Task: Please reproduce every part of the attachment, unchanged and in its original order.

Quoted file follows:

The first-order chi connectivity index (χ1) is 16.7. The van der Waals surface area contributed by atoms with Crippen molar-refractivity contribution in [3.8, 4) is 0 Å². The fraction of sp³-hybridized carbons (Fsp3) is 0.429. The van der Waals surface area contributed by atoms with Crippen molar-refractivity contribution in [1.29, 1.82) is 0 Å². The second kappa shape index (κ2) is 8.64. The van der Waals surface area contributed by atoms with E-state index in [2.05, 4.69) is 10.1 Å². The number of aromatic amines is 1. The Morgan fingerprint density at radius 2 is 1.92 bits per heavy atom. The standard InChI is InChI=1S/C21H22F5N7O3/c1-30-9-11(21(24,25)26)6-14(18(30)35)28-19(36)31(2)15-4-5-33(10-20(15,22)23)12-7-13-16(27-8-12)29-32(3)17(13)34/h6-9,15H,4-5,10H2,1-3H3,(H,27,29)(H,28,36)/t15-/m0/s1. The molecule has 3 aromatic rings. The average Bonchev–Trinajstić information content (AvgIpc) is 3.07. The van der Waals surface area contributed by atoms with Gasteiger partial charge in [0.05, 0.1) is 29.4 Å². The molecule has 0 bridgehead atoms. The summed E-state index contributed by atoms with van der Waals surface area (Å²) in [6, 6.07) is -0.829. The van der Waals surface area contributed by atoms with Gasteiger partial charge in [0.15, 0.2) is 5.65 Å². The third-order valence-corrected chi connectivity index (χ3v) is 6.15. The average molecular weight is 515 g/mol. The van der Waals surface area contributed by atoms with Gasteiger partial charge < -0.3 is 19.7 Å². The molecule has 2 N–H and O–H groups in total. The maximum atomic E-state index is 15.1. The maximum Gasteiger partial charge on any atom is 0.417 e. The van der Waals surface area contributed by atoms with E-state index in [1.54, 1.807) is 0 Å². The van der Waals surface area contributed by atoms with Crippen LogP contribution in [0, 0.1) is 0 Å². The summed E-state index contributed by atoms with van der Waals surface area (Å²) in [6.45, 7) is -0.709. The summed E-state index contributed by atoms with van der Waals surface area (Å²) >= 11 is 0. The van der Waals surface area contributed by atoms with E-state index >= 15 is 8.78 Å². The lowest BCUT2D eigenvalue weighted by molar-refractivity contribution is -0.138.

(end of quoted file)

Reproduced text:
The first-order chi connectivity index (χ1) is 16.7. The van der Waals surface area contributed by atoms with Crippen molar-refractivity contribution in [3.8, 4) is 0 Å². The fraction of sp³-hybridized carbons (Fsp3) is 0.429. The van der Waals surface area contributed by atoms with Crippen molar-refractivity contribution in [1.29, 1.82) is 0 Å². The second kappa shape index (κ2) is 8.64. The van der Waals surface area contributed by atoms with E-state index in [2.05, 4.69) is 10.1 Å². The number of aromatic amines is 1. The Morgan fingerprint density at radius 2 is 1.92 bits per heavy atom. The standard InChI is InChI=1S/C21H22F5N7O3/c1-30-9-11(21(24,25)26)6-14(18(30)35)28-19(36)31(2)15-4-5-33(10-20(15,22)23)12-7-13-16(27-8-12)29-32(3)17(13)34/h6-9,15H,4-5,10H2,1-3H3,(H,27,29)(H,28,36)/t15-/m0/s1. The molecule has 3 aromatic rings. The average Bonchev–Trinajstić information content (AvgIpc) is 3.07. The van der Waals surface area contributed by atoms with Gasteiger partial charge in [0.05, 0.1) is 29.4 Å². The molecule has 0 bridgehead atoms. The summed E-state index contributed by atoms with van der Waals surface area (Å²) in [6, 6.07) is -0.829. The van der Waals surface area contributed by atoms with Gasteiger partial charge in [0.15, 0.2) is 5.65 Å². The third-order valence-corrected chi connectivity index (χ3v) is 6.15. The average molecular weight is 515 g/mol. The van der Waals surface area contributed by atoms with Gasteiger partial charge < -0.3 is 19.7 Å². The molecule has 2 N–H and O–H groups in total. The maximum atomic E-state index is 15.1. The maximum Gasteiger partial charge on any atom is 0.417 e. The van der Waals surface area contributed by atoms with E-state index in [1.54, 1.807) is 0 Å². The van der Waals surface area contributed by atoms with Crippen LogP contribution in [0, 0.1) is 0 Å². The summed E-state index contributed by atoms with van der Waals surface area (Å²) in [6.45, 7) is -0.709. The summed E-state index contributed by atoms with van der Waals surface area (Å²) >= 11 is 0. The van der Waals surface area contributed by atoms with E-state index >= 15 is 8.78 Å². The lowest BCUT2D eigenvalue weighted by molar-refractivity contribution is -0.138.